questions regarding content warnings and tags

#1
'ello, i am curious about (translation: stressing over) the content warnings and tags.

my upcoming story has multiple protagonists, as in, multiple characters just about equally share the leading role from the get-go, and for later arcs i have plans on even switching POVs between different groups to cover more ground. in that case, should i tag the story as just "multiple lead characters", or should i do that AND "male/female lead"? things only get more complicated because the initial batch of chapters i have prepped do not even have a female lead, that comes later. so, i am just really confused and i don't want to mis-tag my story.

next, the content warnings. gore has a strong presence in my story, most physical conflicts involving weapons are not sugarcoated in any way, but as far as i grasp, the first chapter is what decides whether a story is accepted or not, and gore is not exactly the focus of chapter 1, there is just no grievous bodily harm.

tl;dr i just want to know if i should tag things according to the content that appears as the chapters come out (if that's even possible on this site, i have not tried the editor past looking through the available tags) or if i should tag in advance, risking attracting people looking for content that is not even present in the story at that point? my instinct is telling me to go with the former, but i don't know how things work around here quite yet.

Re: questions regarding content warnings and tags

#3
Yes, I would tag Multiple Lead Characters, Male Lead, and Female Lead all together. (Personally, I have not written a story with those tags yet so I don't have any experience with it, but that's what I plan to do when I release a relevant story.)

I tagged my story with content warnings as the chapters come out (as that's what RR recommends on the FAQs for some reason) but I would advise putting those content warnings up right away, if you know that's the direction the story is going to take. That way the right people can find it, if they want something wholesome or want "all of the good stuff" so to speak.

Re: questions regarding content warnings and tags

#4
Hit all of those tags. I have a multi-lead two male, one female. I lead with the female, but after reader feedback, I'll be leading with one of the male characters to get the reader onboard with the story faster. All it is, is just swapping a few chapters around. Anyway - I tagged based on what is intended and what is coming, so there are no surprises.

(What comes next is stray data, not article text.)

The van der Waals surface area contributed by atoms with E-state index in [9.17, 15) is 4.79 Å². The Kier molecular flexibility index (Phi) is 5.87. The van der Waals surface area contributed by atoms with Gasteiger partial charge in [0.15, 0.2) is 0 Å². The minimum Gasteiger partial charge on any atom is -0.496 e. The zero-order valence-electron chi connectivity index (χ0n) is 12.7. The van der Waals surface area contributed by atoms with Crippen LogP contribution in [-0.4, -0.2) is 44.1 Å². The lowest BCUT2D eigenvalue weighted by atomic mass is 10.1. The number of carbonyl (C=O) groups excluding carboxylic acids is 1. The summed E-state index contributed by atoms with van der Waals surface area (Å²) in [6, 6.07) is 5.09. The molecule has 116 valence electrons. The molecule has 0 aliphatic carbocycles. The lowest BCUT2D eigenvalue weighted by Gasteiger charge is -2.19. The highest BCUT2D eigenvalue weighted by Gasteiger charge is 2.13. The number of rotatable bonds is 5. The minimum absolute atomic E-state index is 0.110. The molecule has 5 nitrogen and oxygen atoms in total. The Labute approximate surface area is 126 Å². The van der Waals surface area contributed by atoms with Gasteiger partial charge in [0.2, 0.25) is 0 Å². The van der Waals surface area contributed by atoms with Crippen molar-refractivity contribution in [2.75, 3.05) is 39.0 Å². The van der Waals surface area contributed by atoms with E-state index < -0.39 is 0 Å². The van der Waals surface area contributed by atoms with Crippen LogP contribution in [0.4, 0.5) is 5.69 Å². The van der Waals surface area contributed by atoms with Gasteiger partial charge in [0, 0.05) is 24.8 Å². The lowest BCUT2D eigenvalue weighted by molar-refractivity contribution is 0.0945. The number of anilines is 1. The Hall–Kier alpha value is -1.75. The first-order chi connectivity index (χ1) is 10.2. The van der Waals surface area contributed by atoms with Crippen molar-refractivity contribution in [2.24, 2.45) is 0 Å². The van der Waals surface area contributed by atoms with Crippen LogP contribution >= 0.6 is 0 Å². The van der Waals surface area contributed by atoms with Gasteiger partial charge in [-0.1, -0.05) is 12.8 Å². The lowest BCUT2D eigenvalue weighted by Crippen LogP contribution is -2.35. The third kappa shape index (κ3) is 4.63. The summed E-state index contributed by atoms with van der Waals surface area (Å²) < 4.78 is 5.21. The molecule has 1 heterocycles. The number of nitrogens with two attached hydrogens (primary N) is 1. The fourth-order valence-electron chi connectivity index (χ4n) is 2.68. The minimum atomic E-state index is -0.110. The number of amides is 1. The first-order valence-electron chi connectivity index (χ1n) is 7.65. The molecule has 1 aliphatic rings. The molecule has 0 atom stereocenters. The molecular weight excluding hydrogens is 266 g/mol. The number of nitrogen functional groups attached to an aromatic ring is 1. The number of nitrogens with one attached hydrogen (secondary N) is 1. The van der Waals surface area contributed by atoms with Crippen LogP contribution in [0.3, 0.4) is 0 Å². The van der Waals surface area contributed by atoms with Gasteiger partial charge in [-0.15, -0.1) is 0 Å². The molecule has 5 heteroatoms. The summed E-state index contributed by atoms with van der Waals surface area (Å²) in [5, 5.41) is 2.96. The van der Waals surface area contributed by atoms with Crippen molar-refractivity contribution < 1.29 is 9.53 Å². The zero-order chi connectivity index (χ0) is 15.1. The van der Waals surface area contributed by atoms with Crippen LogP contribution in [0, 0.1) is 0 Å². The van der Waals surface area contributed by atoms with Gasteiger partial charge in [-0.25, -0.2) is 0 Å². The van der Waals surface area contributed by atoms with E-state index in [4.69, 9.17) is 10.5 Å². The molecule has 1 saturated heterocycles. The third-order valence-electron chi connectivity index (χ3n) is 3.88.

I also tagged trauma because everything these days traumatizes someone, and I'd rather not risk offending someone. So I just say: yeah, this story is going to offend someone out there in some way, I'm sure of it.

Re: questions regarding content warnings and tags

#5
For the first question I would highly recommend tagging Multiple Lead Characters. Whether or not you also want to  tag both male/female leads is up to you, it might help period find your story if they are searching for those tags specifically.

Secondly for content warnings I have a post detailing how you can make content warnings for each chapter if that's what you want to do. Though it's not standard practice by authors on this site. Post here

I will emphasize that according to RR FAQ you do need to tag your story with every content warning available that is relevant in your story even if it only appears in one chapter.

Re: questions regarding content warnings and tags

#7
All the story tags, whether content warnings, genres, whatever, are methods of marketing. People looking for certain things will search for those tags, or if they want to avoid others they will search without those tags. Knowing both your story and your audience's expectations will help you tag it properly.

Keep in mind that it's highly unlikely anyone will be searching for content warning tags. They're more likely to exclude them if they use them at all. So tagging for content warnings isn't likely to help people find your story. These are just warnings, literally. Overusing them will mean that people will either avoid stories they could handle, or treat content warnings as just "bleh, probably nothing," only to find something they would have otherwise avoided if the tag hadn't been watered down. Somewhat ironically, I've seen people use those content warnings on stuff that a Victorian dowager countess wouldn't find noteworthy. (Well, as long as everyone's limbs were properly covered, of course.)